Defense Date

2013

Document Type

Dissertation

Degree Name

Doctor of Philosophy

Department

Public Policy & Administration

First Advisor

Jason R. Arnold

Abstract

Proactive government transparency has recently entered the spotlight. Examples of information made public at the initiative of the public body, without the need for filing a request, are: www.data.gov and www.recovery.gov. Transparency is an intrinsic value of democratic societies. In much of the literature an automatic link is assumed between transparency and increased accountability or trust. However, this link may not be as straightforward. Whether and how information is used to further public objectives also depends on the way information is incorporated into the complex communication chain of comprehension, action and response. Therefore, in this dissertation a communication approach was taken. The role of federal government communicators within the government transparency realm was studied in the USA and the Netherlands. More specifically, it was examined how the institutional (macro) and organizational (meso) embedding influences the way communicators value and implement proactive transparency (micro). A mixed method comparative case study consisting of process tracing, a web-based survey and semi-structured in-depth interviews showed that the institutional embedding in the USA can be characterized as a more rules-based approach while a principles-based approach prevails in the Netherlands. This study also showed that communicators working in an organization that supports proactive transparency provide more substantial information, use less spin and are more inclined to solicit feedback and participation from stakeholders. Finally, in both countries the majority of communicators valued proactive transparency highly and most communicators were actively involved in implementing proactive transparency. Communicators contributed to making information more findable, relevant and understandable for its users. At the same time some communicators indicated to sometimes leave out important details, give only part of the story or specifically highlight the positive elements in the information. Hence, communicators can play a role in both enhancing and constraining transparency. This study enhanced our understanding of proactive transparency and the value of communication. The project resulted in a conceptual framework for explaining similarities and differences in proactive transparency policy regimes from the perspective of the government communicator.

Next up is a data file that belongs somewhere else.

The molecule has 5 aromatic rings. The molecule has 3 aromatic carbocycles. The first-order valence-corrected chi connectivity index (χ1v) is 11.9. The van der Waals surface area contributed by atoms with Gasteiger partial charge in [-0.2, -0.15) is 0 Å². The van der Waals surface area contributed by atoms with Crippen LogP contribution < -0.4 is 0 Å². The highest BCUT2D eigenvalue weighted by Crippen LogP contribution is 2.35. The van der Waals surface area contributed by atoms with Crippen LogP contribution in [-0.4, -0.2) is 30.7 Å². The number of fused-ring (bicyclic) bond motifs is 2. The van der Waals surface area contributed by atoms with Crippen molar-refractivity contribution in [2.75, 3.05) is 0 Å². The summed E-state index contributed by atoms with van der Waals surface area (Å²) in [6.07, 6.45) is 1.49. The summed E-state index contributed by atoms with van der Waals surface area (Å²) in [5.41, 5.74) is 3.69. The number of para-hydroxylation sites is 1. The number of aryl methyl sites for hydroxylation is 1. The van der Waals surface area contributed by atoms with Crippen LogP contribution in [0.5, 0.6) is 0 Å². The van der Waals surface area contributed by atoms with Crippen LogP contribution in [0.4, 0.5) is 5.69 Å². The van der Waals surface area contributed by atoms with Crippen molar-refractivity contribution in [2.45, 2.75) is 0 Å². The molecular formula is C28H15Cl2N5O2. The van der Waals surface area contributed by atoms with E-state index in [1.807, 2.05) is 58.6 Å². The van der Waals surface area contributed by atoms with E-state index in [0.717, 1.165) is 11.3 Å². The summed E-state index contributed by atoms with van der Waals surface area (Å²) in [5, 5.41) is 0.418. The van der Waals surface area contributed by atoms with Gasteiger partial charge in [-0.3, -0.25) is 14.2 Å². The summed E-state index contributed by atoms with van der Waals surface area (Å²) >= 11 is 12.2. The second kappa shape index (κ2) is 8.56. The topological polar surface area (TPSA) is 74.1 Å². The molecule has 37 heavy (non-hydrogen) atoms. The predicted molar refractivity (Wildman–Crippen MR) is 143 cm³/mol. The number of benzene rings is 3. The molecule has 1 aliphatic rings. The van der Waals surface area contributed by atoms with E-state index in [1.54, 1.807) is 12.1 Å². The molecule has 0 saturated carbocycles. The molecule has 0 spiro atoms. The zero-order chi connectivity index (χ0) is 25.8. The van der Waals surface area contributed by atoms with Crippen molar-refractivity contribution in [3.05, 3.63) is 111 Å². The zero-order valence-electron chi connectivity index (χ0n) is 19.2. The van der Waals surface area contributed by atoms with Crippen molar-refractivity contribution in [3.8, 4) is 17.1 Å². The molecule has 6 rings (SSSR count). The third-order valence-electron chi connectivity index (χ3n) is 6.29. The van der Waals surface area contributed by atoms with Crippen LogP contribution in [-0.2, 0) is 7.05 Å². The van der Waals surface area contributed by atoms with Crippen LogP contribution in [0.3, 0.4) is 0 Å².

Rights

© The Author

Is Part Of

VCU University Archives

Is Part Of

VCU Theses and Dissertations

Date of Submission

December 2013

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